Reading the danger with Neeraj Pandey

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Bollywood, in recent times, has become a hotspot for making films from different genres and quite a few of them are working at the box-office. Neeraj Pandey belongs to this new-age filmmakers who has been able to sell his different films in the market successfully, be it A Wednesday! or Special 26. He has a new tag attached to himself – he is a writer. He has recently launched his new book Ghalib Danger, a thriller much like his films and lets you travel through the Mumbai underworld. Neeraj was in town recently to launch his book at Landmark Store and talk about it.

“I always wanted to write and was clear that I will write, once I have time on my hand,” Neeraj responds to the obvious question of the reason behind writing. “When I finished working on Special 26, I could clearly sense the gap to write a book, before I started my next project. Things just fell into place.” He describes the story as being about destinies and what happens when they collide. The lead character, Kamran Ali’s story spans from the 60s and ends in 2013. Circumstances make him do what he does. “It is about people, angst, love, pain and about little we can be in control of our destiny.”

Neeraj PandeyStudying any characters from real life was not his cup of tea, as one can get knowledge of traits by just observing and understanding things. “Actually, writing does not take too much of time. With a book, there is always a start, middle and end. When you start writing, the characters grow, along with the story.” The interesting fact about Ghalib Danger is that Neeraj had plans to write short stories but good friend acclaimed author Hussain Zaidi gave him the advice to ahead for a full-fledged novel. Zaidi’s own book Black Friday is a small help for Neeraj. Zaidi, we are told by Neeraj, was impressed with the work.

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Most prefer dealing with different genres, whether in films or while writing books. But Ghalib Danger seems like an extension of his films. Neeraj feels the procedure about taking up a genre or writing style should be organic. “If you have a story to adapt and the tone for it, you could well do the book.” His tryst with research is more with settings and keeping the 60s Mumbai and present Mumbai in mind. “I have tried to get the facts right, especially when the story travels to Dubai and France.”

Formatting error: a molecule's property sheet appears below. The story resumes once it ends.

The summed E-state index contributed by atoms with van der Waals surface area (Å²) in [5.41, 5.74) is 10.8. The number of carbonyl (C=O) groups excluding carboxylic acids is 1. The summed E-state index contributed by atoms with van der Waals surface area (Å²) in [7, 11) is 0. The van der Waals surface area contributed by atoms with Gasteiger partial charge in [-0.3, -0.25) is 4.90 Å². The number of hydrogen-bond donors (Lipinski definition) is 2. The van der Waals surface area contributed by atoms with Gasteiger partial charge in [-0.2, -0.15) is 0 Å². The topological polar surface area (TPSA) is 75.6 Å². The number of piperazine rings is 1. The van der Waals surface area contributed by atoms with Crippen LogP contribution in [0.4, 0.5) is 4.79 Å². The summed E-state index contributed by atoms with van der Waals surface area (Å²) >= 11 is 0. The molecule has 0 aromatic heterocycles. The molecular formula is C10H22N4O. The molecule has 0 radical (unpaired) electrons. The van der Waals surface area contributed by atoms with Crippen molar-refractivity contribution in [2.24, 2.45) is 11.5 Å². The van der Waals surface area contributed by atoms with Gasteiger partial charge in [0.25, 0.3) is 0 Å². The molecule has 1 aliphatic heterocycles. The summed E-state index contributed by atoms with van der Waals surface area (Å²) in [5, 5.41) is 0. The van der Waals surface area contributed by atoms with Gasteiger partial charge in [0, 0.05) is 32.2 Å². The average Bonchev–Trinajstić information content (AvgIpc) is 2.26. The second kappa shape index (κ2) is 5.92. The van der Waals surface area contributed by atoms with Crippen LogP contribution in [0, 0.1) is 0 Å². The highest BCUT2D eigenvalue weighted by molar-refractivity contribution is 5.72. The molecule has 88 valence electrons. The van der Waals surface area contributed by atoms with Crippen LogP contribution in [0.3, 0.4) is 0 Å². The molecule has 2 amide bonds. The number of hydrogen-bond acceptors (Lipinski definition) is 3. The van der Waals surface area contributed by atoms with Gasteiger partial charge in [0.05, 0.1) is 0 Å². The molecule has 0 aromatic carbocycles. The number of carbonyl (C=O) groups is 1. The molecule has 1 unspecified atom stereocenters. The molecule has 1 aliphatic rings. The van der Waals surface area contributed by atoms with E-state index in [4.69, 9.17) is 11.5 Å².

If you ask him about his personal reading list, it is quite broad, as he prefers reading anything exciting. It can be anything he finds suggested on the net or even recommendations from friends. Neeraj has love for literary stuff and autobiographies. “Ghalib is my favourite poet. I have been trying to understand his work, since I was 12 years of age.”

With Neeraj being a filmmaker, the question arises about movies lacking in story these days. With books like Ghalib Danger, one might feel you can get more subjects for film scripts. “But filmmakers are doing it. There is a tremendous amount of interaction happening, with many filmmakers buying rights for books. In fact, many approach us of wanting us to buy the rights to their books. But the thing is such films will always be based on interpretations and no one can control that. It always happens. Some don’t live up to expectations.”
Neeraj is right now basking in the response he is getting for his debut novel which was launched at the The Times of India Literary Carnival in December. Ask him about his next literal work to turn up and he signs off by plainly stating that nothing has been planned as yet.

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